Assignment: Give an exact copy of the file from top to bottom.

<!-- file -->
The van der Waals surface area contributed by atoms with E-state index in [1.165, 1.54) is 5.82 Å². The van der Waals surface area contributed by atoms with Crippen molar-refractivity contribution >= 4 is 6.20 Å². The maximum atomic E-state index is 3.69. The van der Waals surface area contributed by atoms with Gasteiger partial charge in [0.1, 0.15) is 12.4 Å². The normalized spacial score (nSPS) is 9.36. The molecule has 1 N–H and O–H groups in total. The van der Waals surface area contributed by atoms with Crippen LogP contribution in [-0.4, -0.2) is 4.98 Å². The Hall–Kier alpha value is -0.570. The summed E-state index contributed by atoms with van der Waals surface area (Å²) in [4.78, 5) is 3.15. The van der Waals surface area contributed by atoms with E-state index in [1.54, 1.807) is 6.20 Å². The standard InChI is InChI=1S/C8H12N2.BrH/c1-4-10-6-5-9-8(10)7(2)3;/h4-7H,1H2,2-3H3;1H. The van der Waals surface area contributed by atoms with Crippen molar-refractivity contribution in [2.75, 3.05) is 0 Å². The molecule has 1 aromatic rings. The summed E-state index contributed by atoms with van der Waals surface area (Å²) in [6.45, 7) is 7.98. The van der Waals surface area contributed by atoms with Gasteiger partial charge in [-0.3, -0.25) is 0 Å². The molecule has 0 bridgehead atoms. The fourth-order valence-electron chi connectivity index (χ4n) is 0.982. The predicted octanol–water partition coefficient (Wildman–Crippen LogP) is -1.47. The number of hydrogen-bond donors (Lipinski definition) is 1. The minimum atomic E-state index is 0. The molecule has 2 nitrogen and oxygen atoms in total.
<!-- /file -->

The van der Waals surface area contributed by atoms with E-state index in [1.165, 1.54) is 5.82 Å². The van der Waals surface area contributed by atoms with Crippen molar-refractivity contribution >= 4 is 6.20 Å². The maximum atomic E-state index is 3.69. The van der Waals surface area contributed by atoms with Gasteiger partial charge in [0.1, 0.15) is 12.4 Å². The normalized spacial score (nSPS) is 9.36. The molecule has 1 N–H and O–H groups in total. The van der Waals surface area contributed by atoms with Crippen LogP contribution in [-0.4, -0.2) is 4.98 Å². The Hall–Kier alpha value is -0.570. The summed E-state index contributed by atoms with van der Waals surface area (Å²) in [4.78, 5) is 3.15. The van der Waals surface area contributed by atoms with E-state index in [1.54, 1.807) is 6.20 Å². The standard InChI is InChI=1S/C8H12N2.BrH/c1-4-10-6-5-9-8(10)7(2)3;/h4-7H,1H2,2-3H3;1H. The van der Waals surface area contributed by atoms with Crippen molar-refractivity contribution in [2.75, 3.05) is 0 Å². The molecule has 1 aromatic rings. The summed E-state index contributed by atoms with van der Waals surface area (Å²) in [6.45, 7) is 7.98. The van der Waals surface area contributed by atoms with Gasteiger partial charge in [-0.3, -0.25) is 0 Å². The molecule has 0 bridgehead atoms. The fourth-order valence-electron chi connectivity index (χ4n) is 0.982. The predicted octanol–water partition coefficient (Wildman–Crippen LogP) is -1.47. The number of hydrogen-bond donors (Lipinski definition) is 1. The minimum atomic E-state index is 0. The molecule has 2 nitrogen and oxygen atoms in total.